Walk Berwick

317 East Front Street


This is the Colonel Andrew D. Seely House. Colonel Seely was born in Berwick on May 5, 1842. He enlisted in Company C, 16th Reg., Pennsylvania Volunteer Infantry, one of the first companies sworn into Union service during the Civil War. Col. Seely fought alongside Col. Clarence G. Jackson during the Battle of Gettysburg. Three

months later, he re-enlisted in the 84th Regiment, which was later merged with the 57th Regiment. When Col. Seely mustered out on July 25, 1865, he was sergeant of his company. At the close of his army service, he returned to Berwick and became employed at the Jackson & Woodin Manufacturing Company. The Colonel was one of the first directors of the Berwick Water Company and was president of the Berwick Building & Loan Association. He was made captain of the Jackson Guards, serving at Scranton, PA, in 1871. On December 31, 1871, he was commissioned lieutenant-colonel of the 17th Regiment and served during the riot at the Susquehanna Depot in 1874. In 1877, on the re-organization of the National Guard of Pennsylvania, he was made aide-de-camp of the Third Brigade under Gen. Siegfried; he was also made aide-de-camp on Gov. Patterson’s staff with the rank of lieutenant-colonel. Col. Seely did effective service during the riots at Homestead, PA. Col. Seely, along with Julius Hoft, organized a juvenile military company and they were noted to have near perfect drills with the drum corps of the G.A.R.. Colonel Seely was very patriotic and organized young people to express their patriotism by marching in the many parades held in Berwick.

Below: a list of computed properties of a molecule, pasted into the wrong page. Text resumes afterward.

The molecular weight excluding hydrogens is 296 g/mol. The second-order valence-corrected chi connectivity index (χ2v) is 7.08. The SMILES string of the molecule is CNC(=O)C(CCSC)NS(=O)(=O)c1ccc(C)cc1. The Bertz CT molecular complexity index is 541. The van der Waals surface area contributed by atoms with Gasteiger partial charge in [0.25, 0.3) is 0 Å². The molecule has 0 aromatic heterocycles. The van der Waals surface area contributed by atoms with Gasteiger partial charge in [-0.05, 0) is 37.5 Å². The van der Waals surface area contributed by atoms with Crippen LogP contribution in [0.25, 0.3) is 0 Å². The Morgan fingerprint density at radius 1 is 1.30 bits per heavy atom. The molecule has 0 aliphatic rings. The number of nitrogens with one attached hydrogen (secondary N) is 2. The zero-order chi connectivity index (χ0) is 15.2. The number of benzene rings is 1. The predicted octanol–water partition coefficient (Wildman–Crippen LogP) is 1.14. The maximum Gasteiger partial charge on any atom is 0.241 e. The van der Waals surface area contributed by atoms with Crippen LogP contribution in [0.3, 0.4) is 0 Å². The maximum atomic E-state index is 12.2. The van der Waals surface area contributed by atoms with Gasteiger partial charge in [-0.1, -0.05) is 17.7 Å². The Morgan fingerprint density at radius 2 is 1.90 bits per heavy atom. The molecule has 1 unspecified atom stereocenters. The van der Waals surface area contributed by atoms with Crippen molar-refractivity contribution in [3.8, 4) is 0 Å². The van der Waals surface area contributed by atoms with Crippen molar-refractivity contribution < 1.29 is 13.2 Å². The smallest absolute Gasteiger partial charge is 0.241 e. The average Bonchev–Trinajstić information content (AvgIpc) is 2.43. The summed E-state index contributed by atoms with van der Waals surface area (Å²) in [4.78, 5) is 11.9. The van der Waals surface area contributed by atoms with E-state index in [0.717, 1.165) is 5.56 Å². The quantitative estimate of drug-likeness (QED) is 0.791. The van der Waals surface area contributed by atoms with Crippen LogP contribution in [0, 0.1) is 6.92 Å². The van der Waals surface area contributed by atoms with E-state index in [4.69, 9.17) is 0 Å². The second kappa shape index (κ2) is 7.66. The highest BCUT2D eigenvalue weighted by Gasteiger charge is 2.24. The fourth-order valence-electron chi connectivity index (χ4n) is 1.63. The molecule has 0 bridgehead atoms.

327 East Front Street


This is the Dr. MacCrea House . The architectural style of this home is Folk Victorian. A feature of the home is the original stained-glass window on the staircase landing. It was first occupied by Dr. MacCrea, one of Berwick’s notable physicians of the 1800s, and the physician to the Jacksons. He enlisted in the 81st Pennsylvania Volunteer Infantry and

served in the Civil War. Following his death, his son lived in the home, until Roland and Mary Lou Rupp purchased it in 1963. It was in disrepair and much of the home has been restored.


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